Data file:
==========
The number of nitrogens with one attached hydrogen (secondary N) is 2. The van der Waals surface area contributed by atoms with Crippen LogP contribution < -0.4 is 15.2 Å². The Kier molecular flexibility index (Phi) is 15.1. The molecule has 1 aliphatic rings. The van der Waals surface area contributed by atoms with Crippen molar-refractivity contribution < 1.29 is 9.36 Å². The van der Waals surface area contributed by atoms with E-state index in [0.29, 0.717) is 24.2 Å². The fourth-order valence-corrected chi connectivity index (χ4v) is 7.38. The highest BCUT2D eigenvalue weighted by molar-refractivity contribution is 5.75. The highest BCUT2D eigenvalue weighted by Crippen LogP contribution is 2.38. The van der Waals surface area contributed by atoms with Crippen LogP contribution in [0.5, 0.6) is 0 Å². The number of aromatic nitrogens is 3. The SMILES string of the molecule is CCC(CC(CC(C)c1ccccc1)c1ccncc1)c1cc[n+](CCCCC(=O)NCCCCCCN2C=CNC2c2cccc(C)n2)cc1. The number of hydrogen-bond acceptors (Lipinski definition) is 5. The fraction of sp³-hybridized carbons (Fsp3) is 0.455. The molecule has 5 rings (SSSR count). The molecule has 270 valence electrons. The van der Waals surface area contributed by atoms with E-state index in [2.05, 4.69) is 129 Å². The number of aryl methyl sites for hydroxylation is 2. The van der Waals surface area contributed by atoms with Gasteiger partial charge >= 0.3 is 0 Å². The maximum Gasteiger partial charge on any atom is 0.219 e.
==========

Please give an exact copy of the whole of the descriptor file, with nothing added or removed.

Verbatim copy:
The number of nitrogens with one attached hydrogen (secondary N) is 2. The van der Waals surface area contributed by atoms with Crippen LogP contribution < -0.4 is 15.2 Å². The Kier molecular flexibility index (Phi) is 15.1. The molecule has 1 aliphatic rings. The van der Waals surface area contributed by atoms with Crippen molar-refractivity contribution < 1.29 is 9.36 Å². The van der Waals surface area contributed by atoms with E-state index in [0.29, 0.717) is 24.2 Å². The fourth-order valence-corrected chi connectivity index (χ4v) is 7.38. The highest BCUT2D eigenvalue weighted by molar-refractivity contribution is 5.75. The highest BCUT2D eigenvalue weighted by Crippen LogP contribution is 2.38. The van der Waals surface area contributed by atoms with Crippen LogP contribution in [0.5, 0.6) is 0 Å². The number of aromatic nitrogens is 3. The SMILES string of the molecule is CCC(CC(CC(C)c1ccccc1)c1ccncc1)c1cc[n+](CCCCC(=O)NCCCCCCN2C=CNC2c2cccc(C)n2)cc1. The number of hydrogen-bond acceptors (Lipinski definition) is 5. The fraction of sp³-hybridized carbons (Fsp3) is 0.455. The molecule has 5 rings (SSSR count). The molecule has 270 valence electrons. The van der Waals surface area contributed by atoms with E-state index in [2.05, 4.69) is 129 Å². The number of aryl methyl sites for hydroxylation is 2. The van der Waals surface area contributed by atoms with Gasteiger partial charge >= 0.3 is 0 Å². The maximum Gasteiger partial charge on any atom is 0.219 e.